Role models of greatness.
Here you will discover the back stories of kings, titans of industry, stellar athletes, giants of the entertainment field, scientists, politicians, artists and heroes – all of them gay or bisexual men. If their lives can serve as role models to young men who have been bullied or taught to think less of themselves for their sexual orientation, all the better. The sexual orientation of those featured here did not stand in the way of their achievements.
Sunday, October 18, 2015
In order to be accepted in Hollywood, bisexual Mexican-born actor Luis Antonio Damaso de Alonso (1905-1994) not only had to anglicize his name to Gilbert Roland, he also married a woman in order to maintain his commercial appeal as a "Latin Lover." Roland was one of the most handsome icons of the silent screen and one of the lucky ones whose career flourished in the subsequent sound era. Not only that, he was able to retain his looks and youthful physique well into old age.
His father owned a bull fighting ring in Juarez, where five-year-old Luis helped out by selling seat cushions, handing out programs and attending the matadors. However, his family fled to El Paso, Texas, to escape the violence of Pancho Villa, and Luis’s fascination with bull fighting was soon replaced by an obsessive interest in Hollywood films. Inspired by Rudolph Valentino, at the age of fourteen Luis hopped a freight train with just three dollars in his pocket and headed to Hollywood, sure he could become the next big movie star. Instead, he had to work unloading boats on Catalina Island in order to support himself. He found other menial jobs in Los Angeles, and his family followed him to make their home in California.
By 1925 Luis had become a stunningly handsome six-foot tall 20-year-old who began to be noticed around town. He played a small part in the silent film The Lady Who Lied (1925) with Nita Naldi and next appeared in producer B. P. Schulberg’s The Plastic Age (1925), starring Clara Bow. Schulberg wanted Luis to change his name to John Adams. Instead, Luis chose a combination of the last names of his two favorite screen stars, John Gilbert and Ruth Roland.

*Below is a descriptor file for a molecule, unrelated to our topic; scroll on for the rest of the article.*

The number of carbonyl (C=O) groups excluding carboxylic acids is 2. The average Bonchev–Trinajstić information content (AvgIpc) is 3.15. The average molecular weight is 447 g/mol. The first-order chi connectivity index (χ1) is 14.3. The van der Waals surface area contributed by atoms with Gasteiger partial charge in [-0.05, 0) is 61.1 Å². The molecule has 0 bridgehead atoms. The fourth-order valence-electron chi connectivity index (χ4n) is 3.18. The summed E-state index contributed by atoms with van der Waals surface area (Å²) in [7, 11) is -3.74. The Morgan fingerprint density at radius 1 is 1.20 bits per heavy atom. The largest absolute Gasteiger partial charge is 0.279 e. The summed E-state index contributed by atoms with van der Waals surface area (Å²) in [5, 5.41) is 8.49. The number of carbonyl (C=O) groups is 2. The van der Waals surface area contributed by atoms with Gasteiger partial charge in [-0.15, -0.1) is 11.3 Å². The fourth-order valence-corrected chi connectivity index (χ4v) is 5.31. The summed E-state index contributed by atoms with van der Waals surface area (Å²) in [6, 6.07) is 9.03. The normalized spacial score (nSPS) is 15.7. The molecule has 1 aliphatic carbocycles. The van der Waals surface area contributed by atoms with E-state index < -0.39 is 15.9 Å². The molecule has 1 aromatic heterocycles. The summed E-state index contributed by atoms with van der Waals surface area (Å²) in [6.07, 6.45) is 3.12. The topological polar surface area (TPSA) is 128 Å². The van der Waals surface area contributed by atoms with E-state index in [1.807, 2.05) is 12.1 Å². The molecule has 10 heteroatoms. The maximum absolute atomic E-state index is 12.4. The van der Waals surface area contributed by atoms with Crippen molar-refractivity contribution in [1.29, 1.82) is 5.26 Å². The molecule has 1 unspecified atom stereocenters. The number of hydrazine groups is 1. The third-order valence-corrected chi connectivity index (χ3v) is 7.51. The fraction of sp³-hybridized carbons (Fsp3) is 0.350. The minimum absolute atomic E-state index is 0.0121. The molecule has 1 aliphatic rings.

It was not long before Gilbert Roland realized that, in order to get ahead in Hollywood, he needed to do more than anglicize his name. His heavily accented English and homosexual proclivities were standing in his way, so he began a short affair with the promiscuous Clara Bow, followed by a fling with Norma Talmadge, eleven years his senior and very much married to produced Joseph Schenck, who cast Roland with Talmadge in the important role of Armand in Camille (1927), and two other silent films with Talmadge – The Dove (1927) and The Woman Disputed (1928) . When Talmadge and Roland premiered as co-stars in their first talking picture, New York Nights (1929) , Roland's voice captivated the audience, while the glamorous Talmadge was laughed at and ridiculed for her Brooklyn accent, effectively destroying her career. Keeping his eye on the prize, Gilbert moved on and ended his relationship with Norma.
During the 1930s Gilbert Roland distinguished himself in films starring Hollywood A-list actors such as Mae West, Constance Bennett, Don Ameche, Bette Davis and Errol Flynn. In 1940 Roland married his co-star Constance Bennett (sister of Joan), who had already been married three times, but their stormy union ended five years later. Gilbert’s good looks, on-screen charisma and youthful physique helped him maintain a solid career into his forties and well beyond, highlighted by starring
as The Cisco Kid in six films.
His role in The Miracle of Our Lady of Fatima (1952) led him to be invited to Fatima, Portugal, to participate in the annual religious services commemorating the miracle that occurred in 1917. In 1954 he wed Mexican-born Guillermina Cantu to form a childless union that nevertheless lasted the rest of his life. Roland expanded his career with many successful television appearances and maintained his film career until 1982 (Barbarosa, a western), twelve years before his death in Hollywood at age eighty-nine.
No Sound, No Tell. Gay Cinema in the Silent Era (2009) – Eric Brightwell
The Gossip Columnist (2010) – Bill Dakota